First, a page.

Eva M. Hamilton of Grand Rapids was the first woman elected to the Michigan legislature, winning a seat in the Senate in 1920.
Like so many other pioneer female lawmakers, Eva McCall Hamilton was a teacher. Born in the town of Memphis in St. Clair County, her Scottish/English parents saw that she was well educated for her era, and she graduated from “normal school,” as teaching-training institutions then were called.
She also was an activist for women’s right to vote, and according to archives in the Michigan Senate, the governor wrote her in 1912, “I think no one has done better work for the cause than you.” She had an uncle in the Michigan Senate, Thomas McCall, which helped her to network. She did not profit from using his name, however, as she called herself “Eva M. Hamilton.”
The political skills she learned in lobbying for the vote served her well four years later, when Michigan women won the vote and she began to prepare for her 1920 campaign. A Republican elected from Grand Rapids, she championed legal reforms for women and children – but a Republican man defeated Hamilton for the party’s nomination at the next election cycle. She served only from 1921-23.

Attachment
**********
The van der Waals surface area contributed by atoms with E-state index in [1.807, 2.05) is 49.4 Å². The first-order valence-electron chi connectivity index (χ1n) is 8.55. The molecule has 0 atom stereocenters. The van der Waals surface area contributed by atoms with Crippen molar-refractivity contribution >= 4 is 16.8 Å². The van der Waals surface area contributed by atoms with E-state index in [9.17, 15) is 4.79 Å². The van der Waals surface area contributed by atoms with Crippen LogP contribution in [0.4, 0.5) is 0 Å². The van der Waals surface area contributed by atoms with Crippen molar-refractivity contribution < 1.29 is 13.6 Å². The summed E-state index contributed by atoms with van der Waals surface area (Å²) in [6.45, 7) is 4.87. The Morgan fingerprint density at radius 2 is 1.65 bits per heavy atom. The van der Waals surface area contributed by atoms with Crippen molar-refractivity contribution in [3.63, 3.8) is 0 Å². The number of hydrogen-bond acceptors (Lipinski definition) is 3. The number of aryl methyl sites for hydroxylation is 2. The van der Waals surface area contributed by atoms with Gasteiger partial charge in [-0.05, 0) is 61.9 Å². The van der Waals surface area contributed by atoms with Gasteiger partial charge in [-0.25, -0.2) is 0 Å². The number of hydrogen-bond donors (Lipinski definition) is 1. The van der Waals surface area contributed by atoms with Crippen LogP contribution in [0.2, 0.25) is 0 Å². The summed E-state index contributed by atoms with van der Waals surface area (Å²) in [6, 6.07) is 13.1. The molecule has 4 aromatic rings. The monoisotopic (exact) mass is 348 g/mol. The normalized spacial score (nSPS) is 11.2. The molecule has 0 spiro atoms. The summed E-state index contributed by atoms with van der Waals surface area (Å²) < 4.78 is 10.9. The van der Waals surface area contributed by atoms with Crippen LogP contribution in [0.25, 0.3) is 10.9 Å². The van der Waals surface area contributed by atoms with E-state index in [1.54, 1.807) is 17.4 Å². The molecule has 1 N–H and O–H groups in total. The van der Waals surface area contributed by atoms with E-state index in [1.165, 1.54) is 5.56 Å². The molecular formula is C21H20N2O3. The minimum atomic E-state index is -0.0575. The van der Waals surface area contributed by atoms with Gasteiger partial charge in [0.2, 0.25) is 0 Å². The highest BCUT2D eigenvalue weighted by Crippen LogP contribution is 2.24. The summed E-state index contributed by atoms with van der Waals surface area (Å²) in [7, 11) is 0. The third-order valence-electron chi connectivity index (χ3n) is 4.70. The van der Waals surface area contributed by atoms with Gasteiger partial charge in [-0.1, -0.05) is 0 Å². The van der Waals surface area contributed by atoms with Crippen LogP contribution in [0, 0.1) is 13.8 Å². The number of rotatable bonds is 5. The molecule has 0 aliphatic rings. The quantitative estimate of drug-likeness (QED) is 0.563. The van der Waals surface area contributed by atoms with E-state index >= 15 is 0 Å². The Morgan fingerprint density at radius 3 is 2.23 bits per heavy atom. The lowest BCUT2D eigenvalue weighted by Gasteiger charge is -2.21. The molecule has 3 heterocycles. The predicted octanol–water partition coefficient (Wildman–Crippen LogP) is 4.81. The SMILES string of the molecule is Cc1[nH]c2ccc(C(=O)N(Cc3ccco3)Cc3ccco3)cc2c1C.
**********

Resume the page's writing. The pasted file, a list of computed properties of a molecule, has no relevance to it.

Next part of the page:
She continued to be active in Grand Rapids civic life, however, until dying on January 28, 1948. Hamilton also demonstrated a progressive attitude in death: she was cremated, an unusual decision to make at the time.
Source : Historical Society of Michigan
Jim Harger, “Grand Rapids women led suffrage movement, helped elect first female to the State Senate”, MLive, November 6, 2011.